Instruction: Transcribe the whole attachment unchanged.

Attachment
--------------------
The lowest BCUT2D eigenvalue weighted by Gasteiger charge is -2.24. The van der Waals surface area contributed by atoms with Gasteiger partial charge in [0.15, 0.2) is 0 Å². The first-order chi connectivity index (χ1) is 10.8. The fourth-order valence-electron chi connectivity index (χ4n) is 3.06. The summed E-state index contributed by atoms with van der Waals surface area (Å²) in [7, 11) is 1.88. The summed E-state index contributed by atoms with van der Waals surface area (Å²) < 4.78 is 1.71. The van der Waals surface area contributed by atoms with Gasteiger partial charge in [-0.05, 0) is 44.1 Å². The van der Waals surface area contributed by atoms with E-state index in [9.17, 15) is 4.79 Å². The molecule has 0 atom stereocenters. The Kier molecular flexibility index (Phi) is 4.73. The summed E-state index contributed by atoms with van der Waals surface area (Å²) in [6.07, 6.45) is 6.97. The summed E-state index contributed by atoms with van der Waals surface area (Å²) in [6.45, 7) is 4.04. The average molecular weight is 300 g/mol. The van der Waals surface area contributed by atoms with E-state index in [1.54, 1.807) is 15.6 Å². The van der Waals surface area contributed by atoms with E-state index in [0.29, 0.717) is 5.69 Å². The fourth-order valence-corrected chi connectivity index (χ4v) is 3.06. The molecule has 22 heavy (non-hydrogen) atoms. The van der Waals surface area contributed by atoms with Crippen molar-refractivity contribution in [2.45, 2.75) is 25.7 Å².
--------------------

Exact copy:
The lowest BCUT2D eigenvalue weighted by Gasteiger charge is -2.24. The van der Waals surface area contributed by atoms with Gasteiger partial charge in [0.15, 0.2) is 0 Å². The first-order chi connectivity index (χ1) is 10.8. The fourth-order valence-electron chi connectivity index (χ4n) is 3.06. The summed E-state index contributed by atoms with van der Waals surface area (Å²) in [7, 11) is 1.88. The summed E-state index contributed by atoms with van der Waals surface area (Å²) < 4.78 is 1.71. The van der Waals surface area contributed by atoms with Gasteiger partial charge in [-0.05, 0) is 44.1 Å². The van der Waals surface area contributed by atoms with E-state index in [9.17, 15) is 4.79 Å². The molecule has 0 atom stereocenters. The Kier molecular flexibility index (Phi) is 4.73. The summed E-state index contributed by atoms with van der Waals surface area (Å²) in [6.07, 6.45) is 6.97. The summed E-state index contributed by atoms with van der Waals surface area (Å²) in [6.45, 7) is 4.04. The average molecular weight is 300 g/mol. The van der Waals surface area contributed by atoms with E-state index in [1.54, 1.807) is 15.6 Å². The van der Waals surface area contributed by atoms with E-state index in [0.29, 0.717) is 5.69 Å². The fourth-order valence-corrected chi connectivity index (χ4v) is 3.06. The molecule has 22 heavy (non-hydrogen) atoms. The van der Waals surface area contributed by atoms with Crippen molar-refractivity contribution in [2.45, 2.75) is 25.7 Å².